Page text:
By Ged Austria
With the hectic High School basketball season now over, it’s only right we take a step back to credit the best of the best. With that, here are some of the notable players from the recently concluded 2019 SLAM Rising Stars Classic:
We would have to start with this game’s MVP, right? And it’s only fitting that it’s Joel Cagulangan who isn’t new to being called the MVP since he was a Finals MVP 2 years ago and a Season MVP in the NCAA for La Salle Greenhills.
Cagulangan, again, lived up to his reputation as an all-around guard. He shot well from outside, made baskets in the lane, and facilitated for the team at an efficient rate. He had 10 points (4/7 FGs), 4 rebounds, 5 assists in just 16 minutes. But when it mattered most, he hit back to back clutch three-pointers to sink the dagger on Team HYPE.
It’s already hard to stay efficient in this type of game where there are tendencies to get flashy and fancy. In this game, Cagulangan proved that he can be entertaining yet steady at the same time. To watch out for him in the college ranks is an absolute must.
Forthsky is the type of player with undeniable talent, but also has a lot of critics with how he plays. We’ve heard various versions of it through the years, but at the very core, Padrigao is criticized for being too flashy and fancy. He has a tendency of trying to do too much that it results in turnovers.
This time around, Forthsky was a bright spot for Team HYPE. While he had 16 points, critics will be quick to point to him having “just” one assist. However, there are things that can only be seen by the eye and not statistics.
The kid is talented and a pick and roll maestro. The signature flash and fanciness remained, but there was no denying his skill. He showed that he was adept at scoring from inside and outside, and he had a number of pinpoint passes, even though some of his teammates failed to convert.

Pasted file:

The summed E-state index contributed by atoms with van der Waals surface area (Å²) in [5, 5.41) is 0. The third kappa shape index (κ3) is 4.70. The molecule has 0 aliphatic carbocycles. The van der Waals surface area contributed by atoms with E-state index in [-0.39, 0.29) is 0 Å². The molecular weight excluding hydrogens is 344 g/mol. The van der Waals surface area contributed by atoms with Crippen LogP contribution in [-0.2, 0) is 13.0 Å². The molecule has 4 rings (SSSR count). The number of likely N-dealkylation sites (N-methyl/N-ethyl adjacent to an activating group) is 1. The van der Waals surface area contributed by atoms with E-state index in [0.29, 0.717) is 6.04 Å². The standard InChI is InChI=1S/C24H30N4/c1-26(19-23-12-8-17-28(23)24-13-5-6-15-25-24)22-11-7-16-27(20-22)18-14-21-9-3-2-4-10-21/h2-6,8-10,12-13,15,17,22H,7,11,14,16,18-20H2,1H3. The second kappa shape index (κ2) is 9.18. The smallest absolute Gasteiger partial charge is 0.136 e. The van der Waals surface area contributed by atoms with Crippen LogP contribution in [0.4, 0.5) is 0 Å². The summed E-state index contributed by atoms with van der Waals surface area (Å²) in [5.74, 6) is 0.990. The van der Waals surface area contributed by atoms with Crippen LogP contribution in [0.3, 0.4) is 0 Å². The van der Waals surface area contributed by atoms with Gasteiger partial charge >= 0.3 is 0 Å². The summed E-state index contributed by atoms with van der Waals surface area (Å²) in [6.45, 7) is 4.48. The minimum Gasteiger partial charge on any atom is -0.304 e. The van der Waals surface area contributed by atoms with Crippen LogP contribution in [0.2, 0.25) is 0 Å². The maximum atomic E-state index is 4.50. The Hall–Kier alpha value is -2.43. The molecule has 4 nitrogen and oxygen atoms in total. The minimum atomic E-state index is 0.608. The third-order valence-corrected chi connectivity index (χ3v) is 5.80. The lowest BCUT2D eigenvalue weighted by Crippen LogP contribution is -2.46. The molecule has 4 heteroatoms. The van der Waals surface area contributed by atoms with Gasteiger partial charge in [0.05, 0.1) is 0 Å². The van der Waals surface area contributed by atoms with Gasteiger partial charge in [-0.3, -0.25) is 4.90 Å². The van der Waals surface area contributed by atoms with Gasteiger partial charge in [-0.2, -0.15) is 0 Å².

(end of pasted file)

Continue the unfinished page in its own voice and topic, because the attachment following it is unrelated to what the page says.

With two more playing years left in High School, we can only expect Forthsky to get better in everything he does. More efficient decisions, better shot selection, flashiness but within the system, and also, overall maturity.
Joem is the typical quick combo guard who could give you trouble on both ends of the floor. But he was never this good to start his career. From being a bench player during Season 79, he carried most of the load for them in his last ride as a senior, good enough to bring the Baby Falcons back to the Final Four. In the process, he got a spot in the Mythical Five Six to strengthen his case as an elite High School player.
Despite the accolades, he showed he had a chip on his shoulder with the way he played in the game. Save for Forthsky, he was the only other bright spot for Team HYPE. From the get-go, he looked like he wanted to prove that he belonged with how he aggressively he looked for his shots. He had the most attempts in the game with 15, most of these efficient looks created off his speed, athleticism, and ability to shoot from the outside.
A near 6-foot combo guard, he has the tools and ability to have a role in the college ranks. His size and length are good for the collegiate ranks, but he can even be better if you put him in the point to expose mismatches. The in-game playmaking and motor are there. He just needs to knock it up a notch so he can get consistent minutes in the collegiate level.
Aaron Fermin is a peak traditional High School big man. With a 6’5” frame, it’s no surprise that he was a double-double machine for the Arellano Braves in his senior season in the NCAA. Averages of 16 points, 16 rebounds, and one block paint us a prospect that is certainly elite.
Aaron continued to flash his wares as a traditional big man in this showcase. Nothing fancy, just does things well, and the right way. What may have surprised some fans (maybe even scouts!) was his range or ability to show form from the outside. Despite being tagged as traditional, he was fluid from beyond the arc, with no signs of awkwardness from there.
He’s now on his way to the collegiate ranks, with his school of choice being the Adamson Soaring Falcons. It isn’t difficult to imagine him as a great fit with the Soaring Falcons, especially with the departure of Sean Manganti and Papi Sarr. Seeing him transition from big man to stretch four or wing like Manganti is not far from happening.